What it does
Verbal and Emotional Abuse
- is often lost for many childhood trauma victims. Many never learn to validate its crippling effects.
- can be much more injurious than physical abuse. Being ongoingly assaulted with critical words systematically destroys innate self – esteem and replaces it with a prevailing consciousness of toxic self-criticism.
- even worse, words that are emotionally poisoned with contempt [a deadly cocktail of intimidation and disgust] infuse the child with fear and toxic shame respectively.S
Fear and Shame
- condition him to refrain from asking for attention,
- from expressing himself in ways that draw attention,
- from seeking any kind of help or connection at all.
- unrelenting criticism, especially when it is ground in with parental rage and scorn, is so injurious that it changes the structure of the child’s brain.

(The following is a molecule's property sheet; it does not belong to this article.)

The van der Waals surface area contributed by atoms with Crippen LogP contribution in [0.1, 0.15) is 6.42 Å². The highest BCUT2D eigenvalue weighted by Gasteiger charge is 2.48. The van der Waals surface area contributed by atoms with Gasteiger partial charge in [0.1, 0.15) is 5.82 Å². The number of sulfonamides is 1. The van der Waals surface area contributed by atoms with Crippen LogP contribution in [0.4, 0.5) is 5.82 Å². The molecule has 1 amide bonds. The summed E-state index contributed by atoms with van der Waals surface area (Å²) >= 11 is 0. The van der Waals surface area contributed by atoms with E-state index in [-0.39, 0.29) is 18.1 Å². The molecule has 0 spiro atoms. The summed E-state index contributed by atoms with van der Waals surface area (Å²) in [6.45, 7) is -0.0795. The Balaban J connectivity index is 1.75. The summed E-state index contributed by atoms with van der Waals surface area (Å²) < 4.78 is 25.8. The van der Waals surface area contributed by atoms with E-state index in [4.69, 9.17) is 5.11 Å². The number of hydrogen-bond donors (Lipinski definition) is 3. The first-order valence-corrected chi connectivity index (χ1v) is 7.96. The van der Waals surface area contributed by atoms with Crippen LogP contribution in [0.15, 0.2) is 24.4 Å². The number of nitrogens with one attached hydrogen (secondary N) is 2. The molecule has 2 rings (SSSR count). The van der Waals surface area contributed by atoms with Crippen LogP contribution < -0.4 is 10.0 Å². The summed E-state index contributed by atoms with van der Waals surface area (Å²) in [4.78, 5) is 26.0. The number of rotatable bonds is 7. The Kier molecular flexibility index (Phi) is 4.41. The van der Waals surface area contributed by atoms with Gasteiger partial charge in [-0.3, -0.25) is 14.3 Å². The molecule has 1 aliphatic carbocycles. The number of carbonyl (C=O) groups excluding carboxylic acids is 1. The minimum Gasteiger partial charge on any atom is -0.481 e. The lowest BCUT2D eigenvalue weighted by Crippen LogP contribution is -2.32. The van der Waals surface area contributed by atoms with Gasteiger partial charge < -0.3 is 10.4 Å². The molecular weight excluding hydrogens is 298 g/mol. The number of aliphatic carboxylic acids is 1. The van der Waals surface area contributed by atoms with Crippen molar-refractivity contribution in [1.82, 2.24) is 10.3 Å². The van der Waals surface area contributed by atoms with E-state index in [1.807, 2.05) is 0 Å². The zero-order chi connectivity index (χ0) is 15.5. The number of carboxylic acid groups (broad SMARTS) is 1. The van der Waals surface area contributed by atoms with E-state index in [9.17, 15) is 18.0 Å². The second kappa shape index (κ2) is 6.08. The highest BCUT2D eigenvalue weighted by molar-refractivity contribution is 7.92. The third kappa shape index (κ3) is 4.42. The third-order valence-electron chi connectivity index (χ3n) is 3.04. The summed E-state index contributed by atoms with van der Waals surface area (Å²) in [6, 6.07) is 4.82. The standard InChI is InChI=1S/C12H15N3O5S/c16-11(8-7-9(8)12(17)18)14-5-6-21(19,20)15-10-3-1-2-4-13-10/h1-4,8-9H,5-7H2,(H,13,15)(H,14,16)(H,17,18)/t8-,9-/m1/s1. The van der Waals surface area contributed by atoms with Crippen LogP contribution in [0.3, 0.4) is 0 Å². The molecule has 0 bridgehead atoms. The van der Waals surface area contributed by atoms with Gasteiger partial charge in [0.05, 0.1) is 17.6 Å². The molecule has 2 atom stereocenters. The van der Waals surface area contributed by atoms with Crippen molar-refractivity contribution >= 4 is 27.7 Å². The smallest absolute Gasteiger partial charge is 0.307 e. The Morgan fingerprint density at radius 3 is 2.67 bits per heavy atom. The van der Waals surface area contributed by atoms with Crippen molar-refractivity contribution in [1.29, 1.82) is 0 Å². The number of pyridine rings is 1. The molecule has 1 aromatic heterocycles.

As it Relates to Who I am
The verbal and emotional layer of the abuse onion has myriad sub-layers of minimization which must be confronted in the long difficult disengagement of one’s identity from the toxic critic. I have heard clients jokingly repeat numerous versions of this over and over: “I know I’m hard on myself, but if I don’t constantly kick my own ass, I’ll be more of a loser than I already am.” (note: I never felt like a loser)
The child projects his hope for being accepted onto inner demands of self-perfection. By the time the child is becoming self-reflective,cognitions start to arise that sound like this: “I’m so despicable, worthless, unlovable, and ugly; maybe my parents would love me if I could make myself like those perfect kids I see on TV.” (note: I identify with the first sentence ONLY)